Thursday, November 18, 2010

The Consequences of Fear

As a mother, it has been my great privilege to witness many of Sophie's "firsts": first steps, first words, the first time she saw the moon, her first time to recognize her own shadow.  But as she becomes more aware of the world around her, she has also begun to show some new fears, like fearing water on her face, or fear of the THX test sound before a movie, or fear of the noise made by our bathroom space heater.

Realistically, I know that the development of these fears are normal and necessary and healthy.  But it also makes me sad to see the little losses of her innocence, to see her realizing, in whatever small ways, that the world can be a scary place.  And watching this has made me examine the presence and effects of fear in my own life, and in the world around me.

How does fear affect your life?  Your community?  Our national consciousness?

The question that has occupied my mind the most, however, is this one: How does fear affect my faith?
And perhaps another: Is it possible to fully love someone of whom you are afraid?

I come from a conservative evangelical background, and that tradition has a particular view of the gospel. (Disclaimer: This post is not meant to disparage the conservative evangelical world; it has much value.  But my particular background, personality and ways of thinking do not fit well in that context, and so it was a good place for me to begin, but not a good place for me to remain.  I don't mean to insult anyone with this post; I am just trying to be as honest as I can.  Sometimes I am too blunt.)  The basics: God is perfect and sinless, and he is therefore angry at humanity because of sin.  God, being just, had to pour out his wrath on someone, so Jesus bore our punishment on the cross.  We can escape God's wrath (an eternity of suffering and torment in hell) by believing the correct things about Jesus' life, death and resurrection.  The point of the gospel, essentially, is to avoid hell and go to heaven when we die.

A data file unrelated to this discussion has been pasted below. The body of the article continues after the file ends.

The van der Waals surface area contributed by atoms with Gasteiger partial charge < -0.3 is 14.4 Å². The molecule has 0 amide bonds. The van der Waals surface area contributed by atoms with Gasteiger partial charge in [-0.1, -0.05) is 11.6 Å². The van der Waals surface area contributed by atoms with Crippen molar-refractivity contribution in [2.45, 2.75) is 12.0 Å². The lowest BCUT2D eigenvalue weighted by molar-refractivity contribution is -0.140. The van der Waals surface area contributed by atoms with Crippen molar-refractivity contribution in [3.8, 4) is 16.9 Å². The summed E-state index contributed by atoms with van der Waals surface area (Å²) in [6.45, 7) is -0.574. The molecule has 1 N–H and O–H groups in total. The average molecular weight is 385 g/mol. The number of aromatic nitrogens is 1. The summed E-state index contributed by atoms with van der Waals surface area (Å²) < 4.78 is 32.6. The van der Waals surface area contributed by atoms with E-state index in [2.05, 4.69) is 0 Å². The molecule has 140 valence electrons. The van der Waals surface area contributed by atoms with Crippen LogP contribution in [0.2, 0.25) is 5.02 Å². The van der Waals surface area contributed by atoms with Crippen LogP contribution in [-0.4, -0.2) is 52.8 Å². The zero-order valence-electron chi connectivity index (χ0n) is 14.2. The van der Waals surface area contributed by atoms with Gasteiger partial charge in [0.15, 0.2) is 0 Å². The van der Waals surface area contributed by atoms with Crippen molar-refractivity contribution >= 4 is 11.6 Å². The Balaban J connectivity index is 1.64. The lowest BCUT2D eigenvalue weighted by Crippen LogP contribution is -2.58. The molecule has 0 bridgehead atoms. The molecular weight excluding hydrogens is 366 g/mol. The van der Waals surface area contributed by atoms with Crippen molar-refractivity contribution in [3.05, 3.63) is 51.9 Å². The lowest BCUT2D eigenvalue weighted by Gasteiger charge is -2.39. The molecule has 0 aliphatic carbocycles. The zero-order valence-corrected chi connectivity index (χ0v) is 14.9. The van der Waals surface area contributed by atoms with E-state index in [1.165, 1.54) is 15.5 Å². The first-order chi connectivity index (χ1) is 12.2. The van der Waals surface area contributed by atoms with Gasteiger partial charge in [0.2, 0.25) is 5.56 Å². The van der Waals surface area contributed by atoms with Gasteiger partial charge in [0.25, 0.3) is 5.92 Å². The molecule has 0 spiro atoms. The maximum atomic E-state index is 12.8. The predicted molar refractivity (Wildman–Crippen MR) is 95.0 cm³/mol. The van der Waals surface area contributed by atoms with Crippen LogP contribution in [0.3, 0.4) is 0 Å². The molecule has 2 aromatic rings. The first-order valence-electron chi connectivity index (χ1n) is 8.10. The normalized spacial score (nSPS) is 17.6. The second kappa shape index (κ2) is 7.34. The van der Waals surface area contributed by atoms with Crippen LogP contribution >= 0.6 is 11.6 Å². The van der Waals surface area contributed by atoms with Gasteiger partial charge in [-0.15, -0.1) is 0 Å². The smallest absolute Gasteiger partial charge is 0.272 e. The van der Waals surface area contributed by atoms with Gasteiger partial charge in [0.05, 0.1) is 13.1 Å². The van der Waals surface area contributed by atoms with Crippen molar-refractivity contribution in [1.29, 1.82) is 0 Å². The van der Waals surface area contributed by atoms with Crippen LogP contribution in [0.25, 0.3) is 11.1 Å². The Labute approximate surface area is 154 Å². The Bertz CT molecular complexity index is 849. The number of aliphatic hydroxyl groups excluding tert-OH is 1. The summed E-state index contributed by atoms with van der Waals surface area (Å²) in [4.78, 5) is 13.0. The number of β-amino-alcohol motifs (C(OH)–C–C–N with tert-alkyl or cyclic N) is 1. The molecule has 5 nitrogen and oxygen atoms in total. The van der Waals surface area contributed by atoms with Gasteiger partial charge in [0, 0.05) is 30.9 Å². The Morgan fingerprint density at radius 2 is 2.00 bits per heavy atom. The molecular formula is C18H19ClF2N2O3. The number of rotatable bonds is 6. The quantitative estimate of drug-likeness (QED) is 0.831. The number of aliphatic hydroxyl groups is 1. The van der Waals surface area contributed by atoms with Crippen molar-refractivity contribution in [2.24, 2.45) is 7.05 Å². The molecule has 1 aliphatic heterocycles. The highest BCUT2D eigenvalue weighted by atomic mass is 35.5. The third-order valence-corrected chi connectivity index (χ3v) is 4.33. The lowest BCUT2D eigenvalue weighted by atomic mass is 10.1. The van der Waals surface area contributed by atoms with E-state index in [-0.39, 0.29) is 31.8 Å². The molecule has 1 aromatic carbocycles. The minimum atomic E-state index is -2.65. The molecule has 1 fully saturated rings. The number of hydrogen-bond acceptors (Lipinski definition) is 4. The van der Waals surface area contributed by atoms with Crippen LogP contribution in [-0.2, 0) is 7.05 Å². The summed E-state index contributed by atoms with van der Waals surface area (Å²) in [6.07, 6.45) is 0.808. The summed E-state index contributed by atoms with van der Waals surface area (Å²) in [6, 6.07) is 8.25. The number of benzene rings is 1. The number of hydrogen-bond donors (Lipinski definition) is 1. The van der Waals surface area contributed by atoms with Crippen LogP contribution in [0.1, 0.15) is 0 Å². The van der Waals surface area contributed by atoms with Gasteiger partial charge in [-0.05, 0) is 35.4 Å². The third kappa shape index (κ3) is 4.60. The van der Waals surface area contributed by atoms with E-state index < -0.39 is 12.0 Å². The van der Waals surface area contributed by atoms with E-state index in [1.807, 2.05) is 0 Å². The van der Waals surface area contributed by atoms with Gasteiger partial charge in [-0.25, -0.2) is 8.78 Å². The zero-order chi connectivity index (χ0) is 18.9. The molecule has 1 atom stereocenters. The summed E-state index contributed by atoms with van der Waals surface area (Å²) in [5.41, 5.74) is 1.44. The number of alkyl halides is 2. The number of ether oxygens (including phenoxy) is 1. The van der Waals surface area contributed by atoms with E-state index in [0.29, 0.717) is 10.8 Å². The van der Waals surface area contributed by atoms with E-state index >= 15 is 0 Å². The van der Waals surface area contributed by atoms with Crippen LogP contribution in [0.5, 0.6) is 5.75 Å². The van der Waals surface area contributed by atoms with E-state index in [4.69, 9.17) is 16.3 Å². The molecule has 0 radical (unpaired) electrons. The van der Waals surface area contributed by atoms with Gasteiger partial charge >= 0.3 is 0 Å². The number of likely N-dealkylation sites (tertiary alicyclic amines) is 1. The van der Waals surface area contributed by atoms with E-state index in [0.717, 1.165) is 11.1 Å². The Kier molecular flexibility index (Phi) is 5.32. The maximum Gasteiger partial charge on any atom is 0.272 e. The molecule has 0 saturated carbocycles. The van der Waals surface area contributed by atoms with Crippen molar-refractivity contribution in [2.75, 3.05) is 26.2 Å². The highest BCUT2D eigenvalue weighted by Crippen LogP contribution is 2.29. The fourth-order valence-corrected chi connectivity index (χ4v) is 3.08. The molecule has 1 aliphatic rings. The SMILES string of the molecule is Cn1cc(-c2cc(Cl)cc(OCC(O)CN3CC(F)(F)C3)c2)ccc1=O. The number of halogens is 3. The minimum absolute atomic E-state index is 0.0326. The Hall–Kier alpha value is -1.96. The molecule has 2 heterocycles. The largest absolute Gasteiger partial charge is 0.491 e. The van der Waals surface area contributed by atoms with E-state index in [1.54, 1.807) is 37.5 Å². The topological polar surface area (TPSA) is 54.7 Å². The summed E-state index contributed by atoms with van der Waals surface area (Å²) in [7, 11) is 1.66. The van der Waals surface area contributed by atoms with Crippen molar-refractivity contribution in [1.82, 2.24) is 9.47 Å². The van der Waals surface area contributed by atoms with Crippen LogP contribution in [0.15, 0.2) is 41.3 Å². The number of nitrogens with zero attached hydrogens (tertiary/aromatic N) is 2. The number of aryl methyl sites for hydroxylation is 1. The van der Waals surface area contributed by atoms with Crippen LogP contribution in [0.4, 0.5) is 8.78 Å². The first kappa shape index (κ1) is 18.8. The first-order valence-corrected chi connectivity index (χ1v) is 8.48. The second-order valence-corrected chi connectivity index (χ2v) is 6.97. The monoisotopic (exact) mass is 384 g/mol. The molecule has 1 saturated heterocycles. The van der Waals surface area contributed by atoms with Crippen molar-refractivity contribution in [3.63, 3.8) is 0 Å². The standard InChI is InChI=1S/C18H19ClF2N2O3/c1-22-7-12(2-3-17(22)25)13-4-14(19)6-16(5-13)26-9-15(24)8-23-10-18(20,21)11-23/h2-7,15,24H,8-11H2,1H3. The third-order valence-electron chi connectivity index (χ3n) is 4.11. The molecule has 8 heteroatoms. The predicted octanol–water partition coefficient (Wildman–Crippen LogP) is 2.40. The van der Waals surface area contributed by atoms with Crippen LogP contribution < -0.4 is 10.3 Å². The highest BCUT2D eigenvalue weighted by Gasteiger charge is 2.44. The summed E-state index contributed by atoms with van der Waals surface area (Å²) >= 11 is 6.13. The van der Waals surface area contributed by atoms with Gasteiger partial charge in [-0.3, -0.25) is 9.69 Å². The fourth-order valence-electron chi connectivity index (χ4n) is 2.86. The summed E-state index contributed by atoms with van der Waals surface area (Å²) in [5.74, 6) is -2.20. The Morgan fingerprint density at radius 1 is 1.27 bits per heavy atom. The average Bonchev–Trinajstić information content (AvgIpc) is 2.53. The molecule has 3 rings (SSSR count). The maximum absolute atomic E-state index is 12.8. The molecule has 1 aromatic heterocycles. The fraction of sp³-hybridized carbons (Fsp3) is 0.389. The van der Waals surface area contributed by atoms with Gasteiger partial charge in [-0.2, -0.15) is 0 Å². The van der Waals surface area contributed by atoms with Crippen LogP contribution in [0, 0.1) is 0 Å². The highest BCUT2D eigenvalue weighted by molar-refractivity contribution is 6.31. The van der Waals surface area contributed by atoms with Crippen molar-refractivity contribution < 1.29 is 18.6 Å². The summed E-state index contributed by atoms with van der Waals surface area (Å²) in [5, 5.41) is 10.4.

I did not spend my childhood in a religious home, but in my teens I was taken in by a wonderful, devout family who, out of their generosity, gave me a second chance at a "normal" life.  With them, I experienced true unconditional love and acceptance, but assimilation into the wider conservative evangelical culture was not easy for me.  I was active in our church and went to a conservative Christian college.  I adopted the attitudes and worldviews of the people around me.  I thought that being a Christian meant adapting my thoughts to the prevailing ideology of my religious subculture, so I learned to recite the appropriate responses to certain questions, but privately I had reservations about many issues.  Throughout college, I discovered that my political and social positions were often at odds with those of my conservative classmates.

I tried for years to make myself fit in, to change my mind to think in the prescribed patterns, but I never could.  Because of my tradition's emphasis on correct beliefs, I was left wondering whether I was really "saved," or if I was perhaps not a Christian at all.  I spent years paralyzed by fear of God, feeling that his basic posture toward me was one of disapproval, that I had to earn his approval by believing the correct things... and I couldn't, so I feared that I was bound for hell, no matter how I desired to please God.

I see those years now as a dark time, but not a waste of time.  I see them as years spent crossing a desert, dry and wearying, but necessary.  I found it difficult to participate within my church and with other Christians.  It was certainly lonely, and I was not only fearful of God's condemnation, but I was so ashamed of myself that I couldn't really even talk to anyone about what was going on in my mind.  I see now that I was being held prisoner by my self-imposed rigid lines of doctrine, as though they had built a cage around me and fenced me in.

Then somehow, wonderfully, it all fell apart.  I have now spent the last few years deconstructing the pieces of that cage, studying, exploring and conversing with others who have had similar experiences.  And I am not in a hurry to rebuild.  The life of faith, I have learned, is a long journey, not a singular experience.

My faith is now in Jesus, not in my belief about Jesus.
And now I see the importance of seeking him always, rather than being certain about... anything.

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